Me being forced to pretend I'm enjoying myself while photos are taken
Being forced to pretend I’m enjoying myself while photos are taken

Last summer I went surfing for the first time. It wasn’t my choice, I was pressured into it in about the only way a grown man can be — by the demands of his offspring.

“Dad, I really want to go and I can’t without an adult.”

We were on holiday in the surfing capital of England, St Ives, Cornwall. Without my knowledge, tickets were bought for an hour long surfing lesson. And so the trap was set.

A few hours later, having been vacuum packed into a neoprene skin, I was sat on top a surfboard, still on the sand, taking lessons from “Eve,” who was so slight I was convinced the board would snap her clean in two if it tilted at just the right angle.

The worst thing about surfing (of which there are many) is the wet suit. I now understand the plight of Edwardian women forced into rib crackingly tight corsets and can fully sympathise with the Suffragettes burning their restrictive undergarments. Clothes so tight that you’re forced to walk like you’ve soiled your trousers should be outlawed by the European Court of Human Rights.

Wet suits are solely designed, it seems to me, to squeeze every ounce of energy from your body. To sap the blood stream of all absorbed oxygen and leave you feeling like a winded bratwurst.

Did I enjoy surfing? Absolutely not. Following my experience, there are now two groups of people I no longer trust: surfers and people who enjoy watching competitive sports. Why anyone wants to wade around in freezing water, repeatedly falling off a wooden raft, while swallowing gallons of sodium chloride infused H20 is beyond me.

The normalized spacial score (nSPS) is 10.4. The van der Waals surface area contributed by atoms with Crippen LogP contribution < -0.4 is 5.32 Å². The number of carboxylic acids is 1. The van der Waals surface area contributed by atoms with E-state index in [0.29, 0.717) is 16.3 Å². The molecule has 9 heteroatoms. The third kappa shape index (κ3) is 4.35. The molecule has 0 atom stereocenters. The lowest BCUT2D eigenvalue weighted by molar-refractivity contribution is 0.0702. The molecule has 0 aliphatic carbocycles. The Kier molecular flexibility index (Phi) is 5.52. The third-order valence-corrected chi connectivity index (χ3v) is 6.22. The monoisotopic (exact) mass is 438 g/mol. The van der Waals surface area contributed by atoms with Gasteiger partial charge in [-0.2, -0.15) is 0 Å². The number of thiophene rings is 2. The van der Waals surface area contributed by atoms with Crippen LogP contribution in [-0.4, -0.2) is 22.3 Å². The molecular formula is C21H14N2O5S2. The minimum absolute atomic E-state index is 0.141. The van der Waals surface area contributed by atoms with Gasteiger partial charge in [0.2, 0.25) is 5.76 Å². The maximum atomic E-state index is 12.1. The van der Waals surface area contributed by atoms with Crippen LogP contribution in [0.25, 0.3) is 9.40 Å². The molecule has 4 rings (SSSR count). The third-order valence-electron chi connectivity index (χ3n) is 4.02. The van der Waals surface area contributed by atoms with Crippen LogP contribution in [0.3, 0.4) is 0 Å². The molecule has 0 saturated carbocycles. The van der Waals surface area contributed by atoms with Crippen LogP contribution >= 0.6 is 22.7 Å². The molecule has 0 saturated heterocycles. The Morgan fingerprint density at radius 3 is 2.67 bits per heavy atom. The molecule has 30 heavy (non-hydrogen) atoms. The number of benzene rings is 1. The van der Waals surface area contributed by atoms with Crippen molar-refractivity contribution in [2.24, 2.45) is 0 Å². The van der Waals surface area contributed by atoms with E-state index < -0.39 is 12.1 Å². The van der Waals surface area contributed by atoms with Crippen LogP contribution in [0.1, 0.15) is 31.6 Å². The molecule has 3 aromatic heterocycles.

Several times a rogue surfer, clearly a seasoned pro showing off, almost crashed into me as he weaved with annoying skill between the learners. He stood, posed stoically on his wooden board like the statue of David as he looked down on the plebes with scorn.

I’ve taken part in fitness boot camps for years but I’ve never been as exhausted as I was 45 minutes into surfing. It’s the type of exhaustion where you feel as though your stomach has been sucked out through your oesophegus and you just want to lay down, sleep, and be fed liquidised crisps through a straw.

To make matters worse, as I was bobbing around like a beluga whale desperately trying to beach itself, a drone buzzed continually over our heads filming me flopping around in the shallows.

And, if you’re interested, no, I didn’t manage to stand up on the board. When surfers stand up, it’s just an illusion. I’ve now confirmed for the rest of humanity that it’s not humanly possible to stand up on a surfboard.

After an hour of surfing, and I’ll admit, I gave up after 45 minutes through exhaustion and pretended to be “giving pointers to the children” instead, the nightmare was over and we returned to shore.

Despite the excitement of the children, who loved every second and wanted to dive back into the water instantly, I was resigned to never surfing again.

I could now put my surfing career behind me, safe in the knowledge that no-one would ever know of my hour looking like a chubby black-pudding rolling around in the shallows of a Cornish beach.

I’d got away with it, I thought.

Until I saw this video on Facebook a couple of weeks later.

It turns out we’d been filmed without our knowledge for a television advert. My surfing disaster was distributed nationwide on tevelision, social media and YouTube.

Look! It’s me.

To be fair, you can’t see much of me, but I’m there, and now the day has been memorialised forever on YouTube. I suffered the indignity of surfing so that a company could flog a healthy snack food.

Thanks Hippeas.

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